The clinical window in this article was established as CFW: (mucus-mucus: CrMS / filancia ) by means of the retrospective assessment of the mentioned scale taking into account the 6 days prior to the peak day: P (-6). The methodology used consisted in comparing the two fertile windows with ODE. To check the evolution in the characterization of the viscoelasticity parameter of the cervical secretion, the last day of maximum fertility was established, with the letter "P" for the peak day, according to the recognition rules for the Peak day of CrMS. The correlation test was performed to calculate the percentage of coincidence of the intervals, and the points of change (POC) between both windows.

The interval between both windows was evaluated CFW: (mucus-mucus: CrMS / filancia ) and SFW: (Soft- CrMS / filancia ) by means of a graph of means points, and correlation test of overlap of intervals. . The correlation test was performed to calculate the percentage of coincidence of the intervals, and the points of change (POC) between both windows.

The maximum transparency was registered with the letter "k" extracted from the CrMS registry, which was not taken into account to define, nor was the clinical fertile window CFW: (mucus-mucus CrMS / filancia ), nor EDO, nor was it considered in counts in the SFW calculation: ( Soft-CrMS / filancia ) . Thek "clear" is the maximum transparency standard on the CrMs scale. To assess the contributions of the variants of the peak day, Last Max Spinbarkheit (LMS) was considered, for which the estimation of the variations of Peak Day was taken into account in a descriptive way through the concept of: Last Max Spinbarkheit (LMS) & Transparency by "K" from CrMS. Different from the Peak Day concept, which is defined as any type of discharge that is clear, stretches or has isolated lubricative properties, or in combination with each other, according to Creighton Model Fertility Care System (CrMS).

 

Results:

The fertile window using CFW: CFW (mucus-mucus CrMS / filancia) it was possible to detect them in 100% of the cases. This study was based on isolating the determination of the filancia of cervical secretion, to assess its relationship with the peak day established by the Creighton Model Fertility Care System. Using the present series, it was possible to evaluate the elasticity of the VRDR by estimating the length in centimeters (cm). As the day of maximum fertility approached when ovulation was near, the cervical mucus stretched more, without breaking; The elasticity was observed to be greater during the days prior to the peak day and during the same peak day as observed in Graph 1. It was observed that the peak day in some cycles did not coincide with the day of maximum elasticity, which was observed in counts according to the standards of the CsMS model.CrMS / filancia ). The P (-6) interval was distributed between days 10 and 25 of the menstrual cycle as shown in Table 1. The clinical window of the SFW software : ( Soft-CrMS / filancia ) presented a normal distribution with a mean of 5.08 (SD + - 2.87). In graph 1, the records that make up each cycle with the two fertile windows are observed. The days in blue are those referring to the filancia described in the clinical scale of Table 1, it describes the days before the beginning of the fertile window, the fertile window and the filancia the days after the end of the fertile window of CFW: (mucus-mucus CrMS / filancia ) . The days detected by the algorithm are graphed in yellow as SFW: (Soft-CrMS / filancia ). It was possible to identify the days of the fertile window in yellow, both at the beginning and at the end of it, identified as points of change (POC). The concordance between the two fertile windows coincides in a percentage greater than 50% in 75% of the cycles, as shown in Table 2. In Graph 2, a graph of the middle points of each cycle of average filancia is made for both clinical fertile window, as for the fertile window of the algorithm. A midpoint concordance is displayed between each cycle of the two windows equivalent to the correlation coefficient of 0.71, as observed in Table 2.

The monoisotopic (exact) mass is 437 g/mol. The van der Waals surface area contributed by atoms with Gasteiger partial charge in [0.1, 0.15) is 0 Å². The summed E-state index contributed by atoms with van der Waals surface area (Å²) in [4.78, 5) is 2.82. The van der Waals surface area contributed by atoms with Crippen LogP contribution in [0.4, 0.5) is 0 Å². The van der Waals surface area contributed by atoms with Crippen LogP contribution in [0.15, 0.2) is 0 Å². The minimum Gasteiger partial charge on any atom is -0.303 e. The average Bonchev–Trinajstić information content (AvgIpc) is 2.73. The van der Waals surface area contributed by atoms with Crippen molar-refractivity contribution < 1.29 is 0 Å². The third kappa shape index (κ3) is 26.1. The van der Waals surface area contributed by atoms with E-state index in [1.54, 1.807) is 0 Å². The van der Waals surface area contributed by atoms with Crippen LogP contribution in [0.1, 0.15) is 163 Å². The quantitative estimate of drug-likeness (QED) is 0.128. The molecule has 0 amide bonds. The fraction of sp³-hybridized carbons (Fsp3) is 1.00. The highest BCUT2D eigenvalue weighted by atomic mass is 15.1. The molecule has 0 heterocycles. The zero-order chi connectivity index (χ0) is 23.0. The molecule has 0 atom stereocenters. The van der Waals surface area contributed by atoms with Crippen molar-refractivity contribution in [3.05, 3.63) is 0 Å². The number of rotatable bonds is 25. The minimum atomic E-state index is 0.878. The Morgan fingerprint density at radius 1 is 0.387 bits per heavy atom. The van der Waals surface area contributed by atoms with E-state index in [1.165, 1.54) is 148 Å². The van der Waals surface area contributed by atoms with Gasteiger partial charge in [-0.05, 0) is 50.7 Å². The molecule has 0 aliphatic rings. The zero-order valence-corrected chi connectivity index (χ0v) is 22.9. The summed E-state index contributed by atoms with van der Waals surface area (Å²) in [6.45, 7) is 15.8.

Last Max Spinbarkheit (LMS) & Transparency by "K" according to CrMS, is described in Table 3. The k "clear" is the maximum clarity standard, in the Cretigton scale, its evidence is constant and improves the result of the algorithm, which has not been calculated in this study. Table 3 shows a systematic concordance between the K and the relationship with P. LMS is related to the maximum progression, filancia, and transparency. Apparently, the characteristics of the stretching and lubrication capacity are possible thanks to the physical properties of the endocervical crypts type L and S. In this series, all clinical windows registered this gradual rise in relation to LMS.

 

Conclusion:

The assessment of viscoelasticity in this series using Spinbarkheit allowed the fertile window to be detected in 100% of cases, and it was possible to describe the evolutionary pattern of cervical secretion throughout the menstrual cycle.

The scale of the CrMs model made it possible to extract the elasticity and transparency parameter as one more piece of information to help identify and characterize the peak day within the clinical window. Like the changes observed at the vulvar level in the elasticity of the cervical secretion, it could also be used to identify the beginning of the fertility window and the end of the fertile interval in sub-fertile patients in this series.

It was possible to establish a good correlation between the window calculated by the SFW software ( Soft-CrMS / filancia ), and the clinical window CFW: (mucus-mucus CrMS / filancia).

The prediction in the progression of the elasticity pattern of the cervical secretion allows detecting the typical evolution of the cervical secretion around 70% in this series.